Objectives: This study used a recent national population survey on childhood and adolescent non-fatal injuries to investigate the effects of recall bias on estimating annual injury rates. Strategies to adjust for recall bias are recommended.
Methods: The 1988 Child Health Supplement to the National Health Interview Survey collected 12-month recall information on injuries that occurred to a national sample of 17,110 children aged 0 through 17 years. Using information on timing of interviews and reported injuries, estimated annual injury rates were calculated for 12 accumulative recall periods (from 1 to 12 months).
Results: The data show significantly declining rates, from 24.4 per 100 for a 1-month recall period to 14.7 per 100 for a 12-month recall period. The largest declines were found for the 0- through 4-year-old age group and for minor injuries. Rates of injuries that caused a school loss day, a bed day, surgery, or hospitalization showed higher stability throughout recall periods.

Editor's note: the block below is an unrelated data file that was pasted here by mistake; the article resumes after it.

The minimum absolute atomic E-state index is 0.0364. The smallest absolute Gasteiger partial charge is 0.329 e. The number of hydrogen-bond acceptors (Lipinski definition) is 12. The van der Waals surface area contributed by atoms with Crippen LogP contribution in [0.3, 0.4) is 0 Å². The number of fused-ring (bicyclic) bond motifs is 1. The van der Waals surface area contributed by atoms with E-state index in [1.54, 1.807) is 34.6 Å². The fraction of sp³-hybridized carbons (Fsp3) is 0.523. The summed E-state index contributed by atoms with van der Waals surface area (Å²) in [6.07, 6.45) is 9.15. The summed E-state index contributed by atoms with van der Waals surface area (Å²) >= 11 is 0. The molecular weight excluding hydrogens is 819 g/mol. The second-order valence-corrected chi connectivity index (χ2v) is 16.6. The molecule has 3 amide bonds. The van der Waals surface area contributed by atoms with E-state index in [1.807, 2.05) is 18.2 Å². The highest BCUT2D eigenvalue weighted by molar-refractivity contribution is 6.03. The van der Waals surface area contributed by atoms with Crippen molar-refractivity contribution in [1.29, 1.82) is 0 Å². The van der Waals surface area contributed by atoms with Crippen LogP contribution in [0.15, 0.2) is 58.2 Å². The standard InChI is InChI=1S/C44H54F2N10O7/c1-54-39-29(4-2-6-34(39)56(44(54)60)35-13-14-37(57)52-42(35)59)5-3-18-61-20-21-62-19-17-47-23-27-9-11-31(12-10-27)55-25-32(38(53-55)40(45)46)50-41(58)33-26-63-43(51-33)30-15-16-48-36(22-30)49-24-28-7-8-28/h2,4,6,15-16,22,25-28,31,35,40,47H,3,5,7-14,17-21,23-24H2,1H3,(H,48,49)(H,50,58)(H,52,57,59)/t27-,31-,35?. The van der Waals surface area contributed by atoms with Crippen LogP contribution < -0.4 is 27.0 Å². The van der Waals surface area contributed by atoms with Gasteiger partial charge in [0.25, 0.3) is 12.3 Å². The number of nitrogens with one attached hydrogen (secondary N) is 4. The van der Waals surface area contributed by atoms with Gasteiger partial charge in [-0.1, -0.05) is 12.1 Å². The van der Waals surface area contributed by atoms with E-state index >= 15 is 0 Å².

Conclusions: Varying recall periods have profound effects on the patterns of childhood injury epidemiology that emerge from the data. Recall periods of between 1 and 3 months are recommended for use in similar survey settings.